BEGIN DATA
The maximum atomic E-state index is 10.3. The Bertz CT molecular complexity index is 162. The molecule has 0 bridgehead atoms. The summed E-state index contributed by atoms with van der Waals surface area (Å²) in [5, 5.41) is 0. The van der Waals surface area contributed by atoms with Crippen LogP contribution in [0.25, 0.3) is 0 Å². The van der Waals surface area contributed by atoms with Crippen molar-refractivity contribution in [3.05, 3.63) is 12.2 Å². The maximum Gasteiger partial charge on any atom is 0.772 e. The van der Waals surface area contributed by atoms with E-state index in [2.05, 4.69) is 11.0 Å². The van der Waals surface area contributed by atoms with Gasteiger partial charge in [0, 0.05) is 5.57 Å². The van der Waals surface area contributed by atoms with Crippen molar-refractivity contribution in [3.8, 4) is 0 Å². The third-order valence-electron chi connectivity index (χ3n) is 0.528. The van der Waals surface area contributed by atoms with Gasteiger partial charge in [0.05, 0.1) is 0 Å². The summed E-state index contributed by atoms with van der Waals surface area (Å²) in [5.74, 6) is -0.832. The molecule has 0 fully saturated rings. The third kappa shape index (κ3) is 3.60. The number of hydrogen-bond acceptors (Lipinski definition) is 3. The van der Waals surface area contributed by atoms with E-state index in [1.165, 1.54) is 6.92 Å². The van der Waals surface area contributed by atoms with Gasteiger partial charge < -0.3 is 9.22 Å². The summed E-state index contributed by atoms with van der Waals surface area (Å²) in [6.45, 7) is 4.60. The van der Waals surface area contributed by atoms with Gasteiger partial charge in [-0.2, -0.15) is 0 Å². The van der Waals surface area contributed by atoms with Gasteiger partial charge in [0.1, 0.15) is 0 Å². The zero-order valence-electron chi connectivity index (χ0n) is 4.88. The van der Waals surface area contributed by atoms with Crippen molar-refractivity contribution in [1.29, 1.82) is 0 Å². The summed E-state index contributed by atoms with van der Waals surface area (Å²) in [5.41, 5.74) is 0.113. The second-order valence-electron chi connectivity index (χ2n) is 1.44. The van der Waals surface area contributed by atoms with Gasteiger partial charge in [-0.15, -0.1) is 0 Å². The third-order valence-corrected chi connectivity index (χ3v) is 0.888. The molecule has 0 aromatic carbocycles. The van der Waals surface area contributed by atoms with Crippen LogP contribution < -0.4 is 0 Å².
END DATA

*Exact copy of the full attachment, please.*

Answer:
The maximum atomic E-state index is 10.3. The Bertz CT molecular complexity index is 162. The molecule has 0 bridgehead atoms. The summed E-state index contributed by atoms with van der Waals surface area (Å²) in [5, 5.41) is 0. The van der Waals surface area contributed by atoms with Crippen LogP contribution in [0.25, 0.3) is 0 Å². The van der Waals surface area contributed by atoms with Crippen molar-refractivity contribution in [3.05, 3.63) is 12.2 Å². The maximum Gasteiger partial charge on any atom is 0.772 e. The van der Waals surface area contributed by atoms with E-state index in [2.05, 4.69) is 11.0 Å². The van der Waals surface area contributed by atoms with Gasteiger partial charge in [0, 0.05) is 5.57 Å². The van der Waals surface area contributed by atoms with Crippen molar-refractivity contribution in [3.8, 4) is 0 Å². The third-order valence-electron chi connectivity index (χ3n) is 0.528. The van der Waals surface area contributed by atoms with Gasteiger partial charge in [0.05, 0.1) is 0 Å². The summed E-state index contributed by atoms with van der Waals surface area (Å²) in [5.74, 6) is -0.832. The molecule has 0 fully saturated rings. The third kappa shape index (κ3) is 3.60. The number of hydrogen-bond acceptors (Lipinski definition) is 3. The van der Waals surface area contributed by atoms with E-state index in [1.165, 1.54) is 6.92 Å². The van der Waals surface area contributed by atoms with Gasteiger partial charge < -0.3 is 9.22 Å². The summed E-state index contributed by atoms with van der Waals surface area (Å²) in [6.45, 7) is 4.60. The van der Waals surface area contributed by atoms with Gasteiger partial charge in [-0.2, -0.15) is 0 Å². The van der Waals surface area contributed by atoms with Gasteiger partial charge in [0.1, 0.15) is 0 Å². The zero-order valence-electron chi connectivity index (χ0n) is 4.88. The van der Waals surface area contributed by atoms with Crippen molar-refractivity contribution in [1.29, 1.82) is 0 Å². The summed E-state index contributed by atoms with van der Waals surface area (Å²) in [5.41, 5.74) is 0.113. The second-order valence-electron chi connectivity index (χ2n) is 1.44. The van der Waals surface area contributed by atoms with Gasteiger partial charge in [-0.15, -0.1) is 0 Å². The third-order valence-corrected chi connectivity index (χ3v) is 0.888. The molecule has 0 aromatic carbocycles. The van der Waals surface area contributed by atoms with Crippen LogP contribution < -0.4 is 0 Å².